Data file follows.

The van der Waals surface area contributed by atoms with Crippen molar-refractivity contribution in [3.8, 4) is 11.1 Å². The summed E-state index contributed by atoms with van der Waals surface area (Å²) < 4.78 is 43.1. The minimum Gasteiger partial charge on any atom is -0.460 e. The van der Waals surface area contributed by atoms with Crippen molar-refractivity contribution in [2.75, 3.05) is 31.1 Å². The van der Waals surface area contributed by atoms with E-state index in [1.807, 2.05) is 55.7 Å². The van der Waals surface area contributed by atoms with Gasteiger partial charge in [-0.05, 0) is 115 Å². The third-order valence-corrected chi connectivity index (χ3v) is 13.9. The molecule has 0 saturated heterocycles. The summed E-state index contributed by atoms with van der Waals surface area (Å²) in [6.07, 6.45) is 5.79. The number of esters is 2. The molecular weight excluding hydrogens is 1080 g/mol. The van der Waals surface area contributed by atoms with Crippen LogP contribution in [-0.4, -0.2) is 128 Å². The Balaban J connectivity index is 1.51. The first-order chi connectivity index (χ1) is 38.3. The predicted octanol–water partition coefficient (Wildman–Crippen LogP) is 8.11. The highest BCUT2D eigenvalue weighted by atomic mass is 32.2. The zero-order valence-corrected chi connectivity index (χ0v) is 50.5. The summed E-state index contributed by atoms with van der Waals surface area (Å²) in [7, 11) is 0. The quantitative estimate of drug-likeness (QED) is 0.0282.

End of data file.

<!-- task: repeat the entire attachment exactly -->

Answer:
The van der Waals surface area contributed by atoms with Crippen molar-refractivity contribution in [3.8, 4) is 11.1 Å². The summed E-state index contributed by atoms with van der Waals surface area (Å²) < 4.78 is 43.1. The minimum Gasteiger partial charge on any atom is -0.460 e. The van der Waals surface area contributed by atoms with Crippen molar-refractivity contribution in [2.75, 3.05) is 31.1 Å². The van der Waals surface area contributed by atoms with E-state index in [1.807, 2.05) is 55.7 Å². The van der Waals surface area contributed by atoms with Gasteiger partial charge in [-0.05, 0) is 115 Å². The third-order valence-corrected chi connectivity index (χ3v) is 13.9. The molecule has 0 saturated heterocycles. The summed E-state index contributed by atoms with van der Waals surface area (Å²) in [6.07, 6.45) is 5.79. The number of esters is 2. The molecular weight excluding hydrogens is 1080 g/mol. The van der Waals surface area contributed by atoms with Crippen LogP contribution in [-0.4, -0.2) is 128 Å². The Balaban J connectivity index is 1.51. The first-order chi connectivity index (χ1) is 38.3. The predicted octanol–water partition coefficient (Wildman–Crippen LogP) is 8.11. The highest BCUT2D eigenvalue weighted by atomic mass is 32.2. The zero-order valence-corrected chi connectivity index (χ0v) is 50.5. The summed E-state index contributed by atoms with van der Waals surface area (Å²) in [7, 11) is 0. The quantitative estimate of drug-likeness (QED) is 0.0282.